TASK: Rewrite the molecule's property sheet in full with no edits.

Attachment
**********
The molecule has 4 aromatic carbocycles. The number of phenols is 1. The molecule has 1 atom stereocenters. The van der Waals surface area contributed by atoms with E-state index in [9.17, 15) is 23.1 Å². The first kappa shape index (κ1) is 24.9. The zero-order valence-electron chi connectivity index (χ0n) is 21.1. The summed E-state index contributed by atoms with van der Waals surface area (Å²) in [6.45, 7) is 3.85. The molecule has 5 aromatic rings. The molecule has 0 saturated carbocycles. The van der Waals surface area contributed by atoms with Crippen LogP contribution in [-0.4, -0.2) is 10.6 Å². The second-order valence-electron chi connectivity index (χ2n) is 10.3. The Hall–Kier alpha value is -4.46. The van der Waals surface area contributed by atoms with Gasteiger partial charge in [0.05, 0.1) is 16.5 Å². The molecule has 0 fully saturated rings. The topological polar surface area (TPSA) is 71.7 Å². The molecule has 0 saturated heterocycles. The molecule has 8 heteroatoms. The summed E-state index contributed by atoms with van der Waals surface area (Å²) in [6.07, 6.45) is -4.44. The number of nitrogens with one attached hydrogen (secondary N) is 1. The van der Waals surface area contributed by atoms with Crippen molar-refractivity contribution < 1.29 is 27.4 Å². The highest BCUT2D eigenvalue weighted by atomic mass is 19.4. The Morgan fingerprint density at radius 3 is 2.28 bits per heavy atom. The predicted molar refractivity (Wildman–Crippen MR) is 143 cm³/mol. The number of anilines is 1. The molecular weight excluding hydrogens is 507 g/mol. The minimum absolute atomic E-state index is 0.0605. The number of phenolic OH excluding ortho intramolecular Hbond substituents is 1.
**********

The molecule has 4 aromatic carbocycles. The number of phenols is 1. The molecule has 1 atom stereocenters. The van der Waals surface area contributed by atoms with E-state index in [9.17, 15) is 23.1 Å². The first kappa shape index (κ1) is 24.9. The zero-order valence-electron chi connectivity index (χ0n) is 21.1. The summed E-state index contributed by atoms with van der Waals surface area (Å²) in [6.45, 7) is 3.85. The molecule has 5 aromatic rings. The molecule has 0 saturated carbocycles. The van der Waals surface area contributed by atoms with Crippen LogP contribution in [-0.4, -0.2) is 10.6 Å². The second-order valence-electron chi connectivity index (χ2n) is 10.3. The Hall–Kier alpha value is -4.46. The van der Waals surface area contributed by atoms with Gasteiger partial charge in [0.05, 0.1) is 16.5 Å². The molecule has 0 fully saturated rings. The topological polar surface area (TPSA) is 71.7 Å². The molecule has 0 saturated heterocycles. The molecule has 8 heteroatoms. The summed E-state index contributed by atoms with van der Waals surface area (Å²) in [6.07, 6.45) is -4.44. The number of nitrogens with one attached hydrogen (secondary N) is 1. The van der Waals surface area contributed by atoms with Crippen molar-refractivity contribution < 1.29 is 27.4 Å². The highest BCUT2D eigenvalue weighted by atomic mass is 19.4. The Morgan fingerprint density at radius 3 is 2.28 bits per heavy atom. The predicted molar refractivity (Wildman–Crippen MR) is 143 cm³/mol. The number of anilines is 1. The molecular weight excluding hydrogens is 507 g/mol. The minimum absolute atomic E-state index is 0.0605. The number of phenolic OH excluding ortho intramolecular Hbond substituents is 1.